Current New Taipei City Mayor Eric Chu announces he's running for KMT Chair, and denies he's going to run for President. Note how Chu has appropriated many DPP/reform critiques and ideas, including constitutional reform, lowering the voting age, and criticisms of the wealth distribution. Classic move, to yank the rug out from under the opposition by adopting its ideas. Chu is the popular choice of the party faithful and widely seen as the most likely candidate.
The most common complaint at the moment is that Chu is just another Ma Ying-jeou. The complaint that the KMT is too old and needs a younger boost has been a perennial one (remember the SK II movement from 2005?), and Ma Ying-jeou was once the target of appeals from the rank and file. So it will interesting to see how things pan out. Chu is allied to powerful political family, and another common remark on him is that there are some pretty serious skeletons in that closet, the kind that tend to come out in Presidential runs. He might actually be serious about not running, since the recent elections gave the DPP a big boost, and he might not want to lose. But the KMT still has some pretty tempting advantages...
This translation comes from Solidarity.tw. The original post is from Chu's Facebook.
On November 29, the Kuomintang suffered an unprecedented defeat. Citizens used their ballots to unleash a mighty roar, proving we must learn from our mistakes and thoroughly reexamine our direction and administration.
The economy and cross-strait relations were originally the Kuomintang’s strong suits, but following more than six years in power, the public feels its purse strings tightening and unequal distribution of wealth worsening. A market economy that’s lost its way and a political system that’s lost its competence have forced the ruling party to pay a bitter political price. Citizens want cross-strait relations to be peaceful and mutually beneficial, but because of distorted wealth allocation, suspicion of special privileges, and the bad behavior of a few Taiwanese businessmen upon returning to Taiwan, citizens’ dissatisfaction with us has deepened. High property prices, disputes over mandatory twelve-year education, and food safety problems in recent years have made citizens still more anxious, causing them to lose confidence in the government.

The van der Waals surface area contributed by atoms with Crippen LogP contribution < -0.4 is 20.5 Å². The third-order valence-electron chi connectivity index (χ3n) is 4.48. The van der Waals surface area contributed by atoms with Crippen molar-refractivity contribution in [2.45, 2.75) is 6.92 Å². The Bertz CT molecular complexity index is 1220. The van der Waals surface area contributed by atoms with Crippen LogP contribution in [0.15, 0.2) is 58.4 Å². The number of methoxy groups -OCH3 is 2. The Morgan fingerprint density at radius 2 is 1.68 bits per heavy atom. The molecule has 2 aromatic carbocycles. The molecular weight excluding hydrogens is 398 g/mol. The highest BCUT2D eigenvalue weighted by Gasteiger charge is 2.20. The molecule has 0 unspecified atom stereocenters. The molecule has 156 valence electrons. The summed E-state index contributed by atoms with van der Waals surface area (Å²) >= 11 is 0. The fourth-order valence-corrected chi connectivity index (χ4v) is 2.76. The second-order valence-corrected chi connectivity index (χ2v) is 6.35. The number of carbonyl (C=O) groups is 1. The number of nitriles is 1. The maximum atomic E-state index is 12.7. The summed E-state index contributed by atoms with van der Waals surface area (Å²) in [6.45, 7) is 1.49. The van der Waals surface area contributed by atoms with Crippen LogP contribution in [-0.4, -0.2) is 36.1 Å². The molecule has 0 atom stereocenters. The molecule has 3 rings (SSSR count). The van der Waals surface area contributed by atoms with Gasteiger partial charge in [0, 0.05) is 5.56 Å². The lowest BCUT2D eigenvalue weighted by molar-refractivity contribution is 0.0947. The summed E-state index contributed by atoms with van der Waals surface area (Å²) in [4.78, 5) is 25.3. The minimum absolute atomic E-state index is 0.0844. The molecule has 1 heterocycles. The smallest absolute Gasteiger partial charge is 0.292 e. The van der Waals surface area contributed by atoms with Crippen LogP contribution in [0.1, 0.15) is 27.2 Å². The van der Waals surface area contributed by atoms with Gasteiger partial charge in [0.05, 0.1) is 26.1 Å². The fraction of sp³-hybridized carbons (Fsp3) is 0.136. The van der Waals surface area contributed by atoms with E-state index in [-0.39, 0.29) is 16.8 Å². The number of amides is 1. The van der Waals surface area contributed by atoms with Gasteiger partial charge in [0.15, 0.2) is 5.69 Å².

As a member of the Kuomintang, I too must take responsibility for this electoral defeat. I have no right to just point fingers at others and forget to examine myself. In city government, I must hew closer to public opinion, use compassion to resolve citizens’ difficulties, and make a greater effort to win the approval of more citizens.
“Do you want to run for party chair or not?” This is a question I’ve had to face every day since the Kuomintang’s brutal defeat.....
Read the rest at Solidarity.tw.
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